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I simplify here because a lot of people think I will have contradictory expectations for a more complex event.

But I think you're being even more picky here. Do I -expect- that increasing the amount of gold in the world will slightly affect the market value? Yes. But I haven't wished anything re...(read more)

The genie is, after all, all-powerful, so there are any number of subtle changes it could make that you didn't specify against that would immediately make you, or someone else, wish for the world to be destroyed. If that's the genie's goal, you have no chance. Heck, if it can choose it's form it c...(read more)

A wish is a pretty constrained thing, for some wishes.

If I wish for a pile of gold, my expectations probably constrain lots of externalities like 'Nobody is hurt acquiring the gold, it isn't taken from somewhere else, it is simply generated and deposited at my feet, but not, like, crushing me, or ...(read more)

I just take this as evidence that I -can't- beat the genie, and don't attempt any more wishes.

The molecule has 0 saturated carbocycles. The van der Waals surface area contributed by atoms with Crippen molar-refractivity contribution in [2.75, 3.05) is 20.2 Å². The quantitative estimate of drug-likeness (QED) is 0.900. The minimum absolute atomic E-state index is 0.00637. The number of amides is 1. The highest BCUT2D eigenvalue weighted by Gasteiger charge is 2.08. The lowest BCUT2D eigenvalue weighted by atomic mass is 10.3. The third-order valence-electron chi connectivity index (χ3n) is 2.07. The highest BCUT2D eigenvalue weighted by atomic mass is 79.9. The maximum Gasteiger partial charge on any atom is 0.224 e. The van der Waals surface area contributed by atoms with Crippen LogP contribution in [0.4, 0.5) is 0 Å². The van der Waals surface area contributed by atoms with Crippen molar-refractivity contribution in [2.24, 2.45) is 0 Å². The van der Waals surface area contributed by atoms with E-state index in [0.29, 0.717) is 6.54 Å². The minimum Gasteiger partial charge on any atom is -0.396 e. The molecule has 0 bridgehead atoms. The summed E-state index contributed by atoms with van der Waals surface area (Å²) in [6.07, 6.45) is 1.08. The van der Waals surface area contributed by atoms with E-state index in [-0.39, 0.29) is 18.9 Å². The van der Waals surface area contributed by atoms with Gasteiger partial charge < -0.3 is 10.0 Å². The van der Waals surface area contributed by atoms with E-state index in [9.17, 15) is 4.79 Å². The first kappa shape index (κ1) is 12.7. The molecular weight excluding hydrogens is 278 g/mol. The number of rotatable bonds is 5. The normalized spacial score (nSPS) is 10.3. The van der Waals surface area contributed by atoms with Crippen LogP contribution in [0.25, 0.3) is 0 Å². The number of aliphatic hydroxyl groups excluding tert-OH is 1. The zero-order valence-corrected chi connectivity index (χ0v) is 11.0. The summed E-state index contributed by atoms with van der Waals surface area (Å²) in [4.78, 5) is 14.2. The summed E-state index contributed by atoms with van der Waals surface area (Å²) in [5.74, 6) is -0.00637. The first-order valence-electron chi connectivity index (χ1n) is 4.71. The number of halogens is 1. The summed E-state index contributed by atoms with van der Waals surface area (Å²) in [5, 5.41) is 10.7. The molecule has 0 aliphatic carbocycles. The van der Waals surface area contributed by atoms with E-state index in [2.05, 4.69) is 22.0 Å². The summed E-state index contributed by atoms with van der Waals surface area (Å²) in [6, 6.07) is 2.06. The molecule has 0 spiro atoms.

Whereas, if it's something simple then I have pretty strong evidence that the genie is -trying- to meet my wishes, that it's a benevolent genie.

Wish 1: "I wish for a paper containing the exact wording of a wish that, when spoken to you, would meet all my expectations for a wish granting X." For any value of X.

Wish 2: Profit.

Three wishes is overkill.

That's hardly a critique of the trolley problem. Special relativity itself stipulates that it doesn't apply to faster-than-light movement, but a moral theory can't say "certain unlikely or confusing situations don't count". The whole point of a moral theory is to answer those cases where intuition...(read more)

I can attest that I had those exact reactions on reading those sections of the article. And in general I am more impressed by someone who graduated quickly than one who took longer than average, and by someone who wrote a book rather than one who hasn't. "But what if that's not the case?" is hardl...(read more)

I don't see how this is admirable at all. This is coercion.

If I work for a charitable organization, and my primary goal is to gain status and present an image as a charitable person, then efforts by you to change my mind are adversarial. Human minds are notoriously malleable, so it's likely that...(read more)

It's excessive to claim that the hard work, introspection, and personal -change- (the hardest part) required to align your actions with a given goal are equivalent in difficulty or utility to just taking a pill.

Even if self-help techniques consistently worked, you'd still have to compare the oppor...(read more)

You are quite right. My scores correlate much better now; I retract my confusion.